I support using Tax Increment Financing for affordable housing. I think that the way the City uses TIF has become less open and transparent than it should be, and I would support much clearer and less subjective guidelines, so that developers would know what to expect rather than having to convince certain influential people.
I support spending more through the Affordable Housing Trust Fund. I also believe that the city should explore using its “housing levy” again to support public housing. The Minneapolis Public Housing Authority provides stable housing for those most in need yet does not have the federal or state funding to keep up with current needs to maintain the housing or to build more housing needed to serve all those who qualify for it.
I support Council Vice President Glidden’s proposed Section 8 nondiscrimination ordinance. I believe that it strikes a good balance by exempting the smallest landlords, who would have trouble complying with HUD and MPHA rules.
One of the “hidden” costs of housing that I’d like to address is the cost of energy use in buildings. I support a proposed multifamily housing energy disclosure ordinance (modeled after the existing commercial building energy disclosure ordinance). My vision is for the City to ensure that all buildings in Minneapolis are as energy efficient as possible, through incentives, utility conservation improvement ordinances, and using the City’s regulatory levers. This would dovetail with existing work to address healthy housing issues within buildings like lead and asthma.
I know that some believe it did not go far enough, but I am proud to have authored the ordinance allowing intentional communities in Minneapolis, at the urging of people in the housing cooperative movement. I believe that this ordinance will allow greater use of existing housing stock, in a responsible way, thereby increasing affordability. I believe that if done correctly we can make much better use of our current housing stock using this tool to create more and better affordable and cooperatively owned and managed housing options.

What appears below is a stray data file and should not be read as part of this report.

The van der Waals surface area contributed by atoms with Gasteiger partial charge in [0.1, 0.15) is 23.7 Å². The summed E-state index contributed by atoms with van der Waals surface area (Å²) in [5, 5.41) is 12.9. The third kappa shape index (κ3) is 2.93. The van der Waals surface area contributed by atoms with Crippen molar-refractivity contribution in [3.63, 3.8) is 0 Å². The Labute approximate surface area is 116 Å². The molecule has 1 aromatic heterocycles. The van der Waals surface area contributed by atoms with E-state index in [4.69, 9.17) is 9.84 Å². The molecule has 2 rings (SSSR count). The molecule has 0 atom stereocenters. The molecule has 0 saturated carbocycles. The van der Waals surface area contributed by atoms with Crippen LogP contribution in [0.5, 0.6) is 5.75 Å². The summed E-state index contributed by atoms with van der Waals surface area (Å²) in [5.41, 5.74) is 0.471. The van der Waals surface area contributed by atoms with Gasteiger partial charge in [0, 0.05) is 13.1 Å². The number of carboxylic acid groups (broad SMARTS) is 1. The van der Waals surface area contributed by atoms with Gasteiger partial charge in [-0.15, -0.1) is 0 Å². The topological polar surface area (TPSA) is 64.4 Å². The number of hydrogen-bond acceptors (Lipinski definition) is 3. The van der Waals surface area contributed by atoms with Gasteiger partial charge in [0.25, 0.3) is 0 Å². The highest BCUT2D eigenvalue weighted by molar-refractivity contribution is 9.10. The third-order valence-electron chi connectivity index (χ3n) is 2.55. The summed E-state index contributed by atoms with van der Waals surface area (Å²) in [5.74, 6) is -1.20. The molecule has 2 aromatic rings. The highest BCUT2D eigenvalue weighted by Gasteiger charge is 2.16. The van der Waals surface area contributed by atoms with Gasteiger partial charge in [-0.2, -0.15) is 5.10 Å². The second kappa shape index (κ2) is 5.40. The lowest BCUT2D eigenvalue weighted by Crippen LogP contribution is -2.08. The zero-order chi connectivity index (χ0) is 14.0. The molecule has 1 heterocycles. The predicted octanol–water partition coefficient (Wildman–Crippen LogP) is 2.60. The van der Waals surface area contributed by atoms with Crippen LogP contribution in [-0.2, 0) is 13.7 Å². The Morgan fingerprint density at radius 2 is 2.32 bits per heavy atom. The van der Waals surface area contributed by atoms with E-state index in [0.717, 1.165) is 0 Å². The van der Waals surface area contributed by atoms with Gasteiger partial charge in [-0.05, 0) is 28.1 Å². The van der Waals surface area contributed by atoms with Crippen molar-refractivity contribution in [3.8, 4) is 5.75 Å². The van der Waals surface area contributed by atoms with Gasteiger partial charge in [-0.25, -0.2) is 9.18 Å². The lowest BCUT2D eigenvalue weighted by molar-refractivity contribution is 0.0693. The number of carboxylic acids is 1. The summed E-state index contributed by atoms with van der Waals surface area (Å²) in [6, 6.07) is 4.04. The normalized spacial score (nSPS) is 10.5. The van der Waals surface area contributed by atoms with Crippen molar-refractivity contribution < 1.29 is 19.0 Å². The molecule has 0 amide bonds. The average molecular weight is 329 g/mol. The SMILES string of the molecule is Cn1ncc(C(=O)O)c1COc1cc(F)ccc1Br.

I’m also proud to have authored, with Council Member Bender, new zoning regulations that dramatically increase the flexibility for siting new emergency homeless shelters. While our goal should be to prevent homelessness in the first place, we need to be realistic about the large (and, unfortunately, growing) unmet need out there for additional shelter beds, especially for particular populations like women, youth, and trans people. The creation of the emergency Housing model, that would allow emergency housing for up to 30 days, could be an important link we need to get homeless individuals the helps and support they need to find more permanent long term housing.
And lastly, I think it’s critically important not to lose sight of the income side of housing affordability. We should not be willing to accept a situation in which people working for minimum wage in Minneapolis can’t afford to live here. This is one of the reasons I strongly support an increase in the minimum wage to $15 per hour, with no exceptions for tipped workers.